The RedHawks’ 4-2-5 defensive scheme highlights the abilities of their defensive line, but the team has some valuable talent at linebacker. In fact, the duo of Ryan McWood and Ivan Pace Jr. is one of the top tier linebacking groups in the entire conference.

McWood was as prepared to play the 2020 season as anyone in the MAC. He stormed out of the gate on opening night with 14 tackles and secured the game-winning interception against eventual MAC champion Ball State. The star linebacker won MAC East Defensive Player of the Year honors and outside of McWood’s sensational night, nobody wound up beating Ball State for the remainder of the season.

He followed it up with another 14-tackle performance in the following week and closed the season with two tackles for loss and a sack in the finale. Sheer sample size was the only thing preventing McWood from a collision course with the All-MAC team. But eating up run defenses has been his thing for quite some time — he finished with 9+ tackles eight times in the 2019 season.

His partner in crime is Pace, who is an NCAA record holder for an important statistic. Pace is tied with former Western Michigan linebacker Ameer Ismail and former Louisville (and NFL All-Pro) defensive end Elvis Dumervil for most sacks in a single game. The outside linebacker registered six in a 20-17 win over Akron in 2019. That dominant performance alone catapulted Pace to lead the team in sacks that season.

While he didn’t schedule a meeting behind the line of scrimmage with a quarterback in 2020, Pace rose into a starting role and finished second behind McWood in tackles with 26. Adding Pace to the crew of pass rushers makes Miami as dangerous as any front seven in the conference. And Miami possesses trusted depth behind McWood and Pace in Luke Bolden and Camden Rogers. The two combined for 11 tackles off the bench last season and Bolden holds two games of starting experience to his name.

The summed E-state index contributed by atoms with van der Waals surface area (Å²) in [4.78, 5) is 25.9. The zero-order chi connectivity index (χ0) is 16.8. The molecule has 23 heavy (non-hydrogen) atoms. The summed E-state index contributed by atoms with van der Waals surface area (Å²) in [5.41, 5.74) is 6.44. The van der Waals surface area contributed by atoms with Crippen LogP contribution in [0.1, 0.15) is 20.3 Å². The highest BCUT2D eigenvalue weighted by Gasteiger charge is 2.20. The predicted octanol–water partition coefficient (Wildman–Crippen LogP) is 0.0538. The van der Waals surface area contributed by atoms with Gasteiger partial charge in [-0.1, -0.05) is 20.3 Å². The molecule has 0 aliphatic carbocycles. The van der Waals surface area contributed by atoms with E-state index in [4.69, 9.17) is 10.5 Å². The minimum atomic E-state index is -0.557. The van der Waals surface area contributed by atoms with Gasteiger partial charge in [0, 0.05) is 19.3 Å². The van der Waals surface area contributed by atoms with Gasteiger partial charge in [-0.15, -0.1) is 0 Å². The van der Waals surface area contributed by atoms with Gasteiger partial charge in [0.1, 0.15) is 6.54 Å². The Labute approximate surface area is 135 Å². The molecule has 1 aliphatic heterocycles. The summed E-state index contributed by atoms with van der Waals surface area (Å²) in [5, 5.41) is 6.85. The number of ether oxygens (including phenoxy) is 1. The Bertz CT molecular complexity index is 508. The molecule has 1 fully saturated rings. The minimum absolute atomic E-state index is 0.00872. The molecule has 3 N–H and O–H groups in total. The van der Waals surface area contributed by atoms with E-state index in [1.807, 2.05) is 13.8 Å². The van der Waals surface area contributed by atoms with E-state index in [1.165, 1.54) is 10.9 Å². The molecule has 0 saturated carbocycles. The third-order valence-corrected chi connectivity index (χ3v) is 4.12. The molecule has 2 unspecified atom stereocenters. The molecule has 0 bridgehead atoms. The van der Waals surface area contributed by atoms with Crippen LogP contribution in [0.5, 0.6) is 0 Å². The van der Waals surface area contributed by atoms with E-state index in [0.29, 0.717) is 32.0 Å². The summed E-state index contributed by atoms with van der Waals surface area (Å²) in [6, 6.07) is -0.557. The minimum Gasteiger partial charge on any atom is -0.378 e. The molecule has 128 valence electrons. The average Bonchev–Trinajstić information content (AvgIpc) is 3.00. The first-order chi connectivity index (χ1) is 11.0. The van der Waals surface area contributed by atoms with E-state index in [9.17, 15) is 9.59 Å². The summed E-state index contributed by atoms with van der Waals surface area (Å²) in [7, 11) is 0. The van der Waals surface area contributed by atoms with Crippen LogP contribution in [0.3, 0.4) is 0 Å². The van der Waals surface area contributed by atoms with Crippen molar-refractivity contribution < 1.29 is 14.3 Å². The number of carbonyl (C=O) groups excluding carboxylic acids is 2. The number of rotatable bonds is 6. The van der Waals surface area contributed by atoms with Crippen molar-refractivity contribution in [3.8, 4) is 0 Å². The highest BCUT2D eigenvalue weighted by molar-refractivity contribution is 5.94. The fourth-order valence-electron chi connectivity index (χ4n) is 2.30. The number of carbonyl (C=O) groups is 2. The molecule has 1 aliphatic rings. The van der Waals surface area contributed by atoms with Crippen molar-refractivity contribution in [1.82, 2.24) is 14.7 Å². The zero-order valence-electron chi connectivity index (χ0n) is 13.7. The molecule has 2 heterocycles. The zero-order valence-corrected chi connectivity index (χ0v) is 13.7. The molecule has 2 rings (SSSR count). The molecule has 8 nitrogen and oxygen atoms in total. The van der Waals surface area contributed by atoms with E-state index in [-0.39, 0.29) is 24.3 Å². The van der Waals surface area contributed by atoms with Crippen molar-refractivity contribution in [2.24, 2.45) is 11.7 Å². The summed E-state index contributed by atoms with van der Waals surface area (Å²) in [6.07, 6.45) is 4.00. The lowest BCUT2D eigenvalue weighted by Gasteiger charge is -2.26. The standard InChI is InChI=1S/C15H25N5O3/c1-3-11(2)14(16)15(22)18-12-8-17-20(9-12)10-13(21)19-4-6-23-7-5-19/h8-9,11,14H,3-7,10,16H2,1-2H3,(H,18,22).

Overall, the front seven did great things in 2020, but the stats were inflated by facing a struggling Akron offense. The RedHawks bottled up Akron to 4 rushing yards in their meeting last December — shredding the Akron offensive line with seven sacks in an afternoon and limiting the Zips’ starting running back to 1.7 yards per carry.

However, Miami handled All-American running back Jaret Patterson as well as any program in the conference did last year, limiting the MAC Offensive Player of the Year to just 73 yards on 20 attempts. But the pass rush didn’t reach the quarterback that night, allowing Buffalo quarterback Kyle Vantrease ample time to pick apart the secondary.

This year, producing the best pass rush in the conference should be a point of emphasis for Miami and it’s a feasible goal. The defensive end depth and the duo of McWood and Pace should allow this team to contend for a second MAC championship in the Chuck Martin era. Passing defense remains the biggest question, but the RedHawks should strike fear in opponents based on what they’re capable of in the box.